How does my work differ from others in my genre? I believe it’s the depth of my research. I am so passionate to learn everything I can about a person or subject that it can take me a long time to find the best narrative structure for the material. I am also driven to look at the bigger picture, the arc of history as I did in my new book My Country ‘Tis of Thee: How One Song Tells the Story of Civil Rights. The song helped me tell the larger civil rights story by anchoring it with different protest verses to the iconic song.
Why do I write what I write? For many years, I have been passionate about history and the stories of outsiders, Americans who have fought long and hard to ensure equal rights for all in our country. That and a focus on the environment are the engines that drive my work. Every day I get to learn something amazing about history or the world we live in. How lucky am I.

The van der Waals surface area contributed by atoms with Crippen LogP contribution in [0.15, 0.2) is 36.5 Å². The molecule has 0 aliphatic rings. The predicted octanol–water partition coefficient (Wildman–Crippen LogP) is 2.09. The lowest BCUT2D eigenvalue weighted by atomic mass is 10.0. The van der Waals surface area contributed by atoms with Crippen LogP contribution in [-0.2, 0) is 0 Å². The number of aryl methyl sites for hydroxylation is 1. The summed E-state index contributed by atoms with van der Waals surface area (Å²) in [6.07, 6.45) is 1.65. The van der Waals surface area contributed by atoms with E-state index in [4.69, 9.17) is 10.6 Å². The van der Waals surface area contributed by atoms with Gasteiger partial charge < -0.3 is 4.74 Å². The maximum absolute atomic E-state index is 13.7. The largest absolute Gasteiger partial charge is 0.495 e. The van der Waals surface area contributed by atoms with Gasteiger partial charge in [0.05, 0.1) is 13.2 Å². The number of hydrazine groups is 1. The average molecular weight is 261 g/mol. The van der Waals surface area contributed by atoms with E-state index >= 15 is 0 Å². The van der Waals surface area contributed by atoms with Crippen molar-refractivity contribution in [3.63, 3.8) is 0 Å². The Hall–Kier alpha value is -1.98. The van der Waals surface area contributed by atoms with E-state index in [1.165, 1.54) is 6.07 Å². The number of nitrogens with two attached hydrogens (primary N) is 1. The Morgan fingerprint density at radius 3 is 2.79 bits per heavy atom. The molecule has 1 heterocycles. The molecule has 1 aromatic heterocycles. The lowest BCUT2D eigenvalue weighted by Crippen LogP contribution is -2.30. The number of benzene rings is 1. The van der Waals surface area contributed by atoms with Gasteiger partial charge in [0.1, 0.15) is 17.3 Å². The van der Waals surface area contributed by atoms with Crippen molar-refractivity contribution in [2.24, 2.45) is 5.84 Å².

I follow the same process featured on this writing chart used in classrooms. I move from prewriting/research through first draft to many, many revisions until I get a version that is strong enough for an editor to want to publish. I start with an idea and begin the research process with background reading on the topic. Then I begin finding a story behind the facts, new insights or a new structure that can reach out to young readers. This often takes me a long time, perhaps even several years to find the best form for the material. One of my manuscripts currently being reviewed by editors: “This Scarf Has Wings,” started off using a traveling scarf, then letters written by girl narrators from around the world. Now it is a shorter poetic story of girls and scarves around the world that leaves room for illustrations to also tell the story. Teaching in the Hamline MFAC program has given me a greater appreciation for the amazing NF books out there today that use such innovative ways to tell true stories. I am honored to be part of that community of writers.